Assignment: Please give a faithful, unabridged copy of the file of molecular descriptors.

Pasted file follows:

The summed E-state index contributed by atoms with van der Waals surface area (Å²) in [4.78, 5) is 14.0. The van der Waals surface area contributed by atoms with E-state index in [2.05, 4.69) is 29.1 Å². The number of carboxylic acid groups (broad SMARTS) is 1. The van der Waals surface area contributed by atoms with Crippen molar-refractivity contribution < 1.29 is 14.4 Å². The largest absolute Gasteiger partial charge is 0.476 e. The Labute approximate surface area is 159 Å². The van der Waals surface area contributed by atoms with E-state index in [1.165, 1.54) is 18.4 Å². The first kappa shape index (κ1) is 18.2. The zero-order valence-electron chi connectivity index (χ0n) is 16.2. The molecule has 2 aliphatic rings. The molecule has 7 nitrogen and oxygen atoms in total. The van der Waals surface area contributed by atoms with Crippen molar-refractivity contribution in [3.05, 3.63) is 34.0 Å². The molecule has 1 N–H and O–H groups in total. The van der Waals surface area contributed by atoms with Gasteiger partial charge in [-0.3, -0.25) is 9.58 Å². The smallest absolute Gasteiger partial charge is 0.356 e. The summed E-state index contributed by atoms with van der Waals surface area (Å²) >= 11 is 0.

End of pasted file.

The summed E-state index contributed by atoms with van der Waals surface area (Å²) in [4.78, 5) is 14.0. The van der Waals surface area contributed by atoms with E-state index in [2.05, 4.69) is 29.1 Å². The number of carboxylic acid groups (broad SMARTS) is 1. The van der Waals surface area contributed by atoms with Crippen molar-refractivity contribution < 1.29 is 14.4 Å². The largest absolute Gasteiger partial charge is 0.476 e. The Labute approximate surface area is 159 Å². The van der Waals surface area contributed by atoms with E-state index in [1.165, 1.54) is 18.4 Å². The first kappa shape index (κ1) is 18.2. The zero-order valence-electron chi connectivity index (χ0n) is 16.2. The molecule has 2 aliphatic rings. The molecule has 7 nitrogen and oxygen atoms in total. The van der Waals surface area contributed by atoms with Crippen molar-refractivity contribution in [3.05, 3.63) is 34.0 Å². The molecule has 1 N–H and O–H groups in total. The van der Waals surface area contributed by atoms with Gasteiger partial charge in [-0.3, -0.25) is 9.58 Å². The smallest absolute Gasteiger partial charge is 0.356 e. The summed E-state index contributed by atoms with van der Waals surface area (Å²) >= 11 is 0.